Ernestinho Ledesma (ehr-nehs-TEEN-oh leh-DEHS-mah), a playwright and cousin of Jorge. In the original version of his successful play about adultery, the wife is killed by the offended husband. When Ernestinho complains about being forced to change the ending so that the unfaithful wife is forgiven, Jorge insists vehemently that an unfaithful wife should be killed.
Juliao Zuzarte (hew-lee-OW sew-ZAHR-teh), a dour physician friend of Jorge. He attends Luiza in her final illness.
Joanna, Luiza’s loyal cook. She returns to serve Luiza after Juliana’s death.
Felicidade de Noronha
Felicidade de Noronha (feh-LEE-see-dahd deh nohr-OHN-ah), a buxom, heavyset lady who is a friend of Jorge and Luiza. She has never married, although her infatuation with Councilor Accacio has never diminished.
Councilor Accacio (ah-KAH-see-oh), an old-fashioned, dignified bachelor and a friend of Jorge’s father.
Last Updated on May 6, 2015, by eNotes Editorial. Word Count: 298
Like most nineteenth century novelists, José Maria de Eça de Queiróz makes moral judgments of his characters, but his tendency to moralize is complemented by his caustic vision of the pretensions and stupidity of mankind. The novel is called Cousin Bazilio, but the seducer is merely a catalyst. Luiza is the main character. Despite her intellectual and emotional limitations, Eça de Queiróz remains sympathetic to the beautiful young lady. As Sebastian observes, “There aren’t any bad women, my dear Senhora, there are only bad men.” The most interesting aspect of Luiza’s character involves the violent conflict between propriety and desire. Her voluptuous response to the dangers of adultery and the rapture she experiences from openly breaking laws and conventions is described as “the soul [seeking] its own discomfiture with sensual appetites and tremblings of desire.” Despite her humiliations and punishments, Luiza never fully abandons her passion for Bazilio.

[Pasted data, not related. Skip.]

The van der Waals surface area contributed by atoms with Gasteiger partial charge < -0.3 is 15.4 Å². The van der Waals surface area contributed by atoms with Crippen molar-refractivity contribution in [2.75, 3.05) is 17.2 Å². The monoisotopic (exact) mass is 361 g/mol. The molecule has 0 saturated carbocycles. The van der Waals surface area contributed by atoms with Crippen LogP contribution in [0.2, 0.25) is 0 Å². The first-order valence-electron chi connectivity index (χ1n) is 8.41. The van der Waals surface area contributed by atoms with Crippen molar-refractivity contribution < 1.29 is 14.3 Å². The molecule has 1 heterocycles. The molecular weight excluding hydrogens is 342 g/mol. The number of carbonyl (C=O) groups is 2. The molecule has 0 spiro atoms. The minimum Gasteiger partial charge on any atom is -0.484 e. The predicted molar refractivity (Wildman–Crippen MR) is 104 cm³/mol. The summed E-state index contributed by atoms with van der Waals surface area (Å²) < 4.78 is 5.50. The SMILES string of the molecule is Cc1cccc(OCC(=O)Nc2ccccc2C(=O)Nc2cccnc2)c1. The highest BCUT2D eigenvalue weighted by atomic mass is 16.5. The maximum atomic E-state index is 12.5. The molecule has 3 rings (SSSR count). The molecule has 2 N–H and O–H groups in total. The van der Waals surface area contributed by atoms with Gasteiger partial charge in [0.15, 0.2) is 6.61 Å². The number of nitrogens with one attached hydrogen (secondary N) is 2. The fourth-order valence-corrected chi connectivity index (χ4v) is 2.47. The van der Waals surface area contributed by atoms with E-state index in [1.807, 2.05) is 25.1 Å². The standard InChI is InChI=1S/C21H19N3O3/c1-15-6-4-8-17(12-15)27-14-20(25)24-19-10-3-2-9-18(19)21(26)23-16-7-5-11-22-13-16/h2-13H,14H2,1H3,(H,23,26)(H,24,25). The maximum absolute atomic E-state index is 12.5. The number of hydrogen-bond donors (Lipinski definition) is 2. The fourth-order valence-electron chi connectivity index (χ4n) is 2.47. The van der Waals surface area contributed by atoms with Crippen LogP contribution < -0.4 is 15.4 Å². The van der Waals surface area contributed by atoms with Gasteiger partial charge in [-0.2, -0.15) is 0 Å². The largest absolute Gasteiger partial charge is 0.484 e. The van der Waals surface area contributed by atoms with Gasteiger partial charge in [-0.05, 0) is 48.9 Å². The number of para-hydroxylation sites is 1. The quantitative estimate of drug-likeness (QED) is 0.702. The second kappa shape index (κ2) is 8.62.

Bazilio is a callous and predictable stage villain who triumphantly twirls his mustache after sexual conquests: “Adultery appeared in his talk as an aristocratic obligation. After hearing him one would have thought virtue was the defect of mediocre spirits.” Jorge, though a decent man, suffers because of his complacency and his inability to sustain a lasting passion with Luiza. During a theoretical discussion at the beginning of the novel, Jorge exclaims that he would kill his wife if she were unfaithful, and he finally becomes the inadvertent cause of her death. Councilor Accacio is an effective comic caricature, and the scene in which he insists on accompanying Luiza, who is desperate to meet Bazilio at their Paradise, is brilliantly executed. The most interesting and most repulsive character is the sexually starved Juliana. She personifies pure hatred and forces Luiza to pay for her sin.
Last Updated on May 6, 2015, by eNotes Editorial. Word Count: 79
Coleman, Alexander. Eça de Queiróz and European Realism, 1980.
Fedorchek, Robert. “Luiza’s Dream Worlds in O primo Basilio,” in Romance Notes. XV (Spring, 1974), pp. 532-535.
Pritchett, V.S. “A Portuguese Diplomat: Eça de Queiróz,” in The Myth Makers, 1979.
Rougle, W.P. “The Role of Food in Five Major Novels by Eça de Queiróz,” in Luso-Brazilian Review. XIII (Winter, 1976), pp. 157-181.
Stevens, James. “Eça and Flaubert,” in Luso-Brazilian Review. III (May, 1966), pp. 47-61.